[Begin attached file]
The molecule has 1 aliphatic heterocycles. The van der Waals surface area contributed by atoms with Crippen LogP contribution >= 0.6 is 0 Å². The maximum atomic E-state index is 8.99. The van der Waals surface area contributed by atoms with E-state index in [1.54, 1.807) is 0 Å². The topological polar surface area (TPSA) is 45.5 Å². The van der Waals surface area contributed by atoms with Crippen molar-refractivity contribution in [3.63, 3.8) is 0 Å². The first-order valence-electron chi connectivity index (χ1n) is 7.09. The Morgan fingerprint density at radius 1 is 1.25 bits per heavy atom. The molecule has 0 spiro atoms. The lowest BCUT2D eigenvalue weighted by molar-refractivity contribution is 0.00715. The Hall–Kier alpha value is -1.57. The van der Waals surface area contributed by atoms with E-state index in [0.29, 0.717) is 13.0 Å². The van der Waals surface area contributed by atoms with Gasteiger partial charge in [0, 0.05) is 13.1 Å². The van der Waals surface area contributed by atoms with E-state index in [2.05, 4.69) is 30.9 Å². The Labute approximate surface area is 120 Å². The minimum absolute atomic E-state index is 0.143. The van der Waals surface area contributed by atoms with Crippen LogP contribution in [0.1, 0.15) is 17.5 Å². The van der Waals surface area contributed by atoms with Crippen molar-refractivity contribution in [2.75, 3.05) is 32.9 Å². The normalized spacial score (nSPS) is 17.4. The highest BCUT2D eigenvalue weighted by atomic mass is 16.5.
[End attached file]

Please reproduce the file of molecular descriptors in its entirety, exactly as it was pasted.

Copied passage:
The molecule has 1 aliphatic heterocycles. The van der Waals surface area contributed by atoms with Crippen LogP contribution >= 0.6 is 0 Å². The maximum atomic E-state index is 8.99. The van der Waals surface area contributed by atoms with E-state index in [1.54, 1.807) is 0 Å². The topological polar surface area (TPSA) is 45.5 Å². The van der Waals surface area contributed by atoms with Crippen molar-refractivity contribution in [3.63, 3.8) is 0 Å². The first-order valence-electron chi connectivity index (χ1n) is 7.09. The Morgan fingerprint density at radius 1 is 1.25 bits per heavy atom. The molecule has 0 spiro atoms. The lowest BCUT2D eigenvalue weighted by molar-refractivity contribution is 0.00715. The Hall–Kier alpha value is -1.57. The van der Waals surface area contributed by atoms with E-state index in [0.29, 0.717) is 13.0 Å². The van der Waals surface area contributed by atoms with Gasteiger partial charge in [0, 0.05) is 13.1 Å². The van der Waals surface area contributed by atoms with E-state index in [2.05, 4.69) is 30.9 Å². The Labute approximate surface area is 120 Å². The minimum absolute atomic E-state index is 0.143. The van der Waals surface area contributed by atoms with Crippen LogP contribution in [0.1, 0.15) is 17.5 Å². The van der Waals surface area contributed by atoms with Crippen molar-refractivity contribution in [2.75, 3.05) is 32.9 Å². The normalized spacial score (nSPS) is 17.4. The highest BCUT2D eigenvalue weighted by atomic mass is 16.5.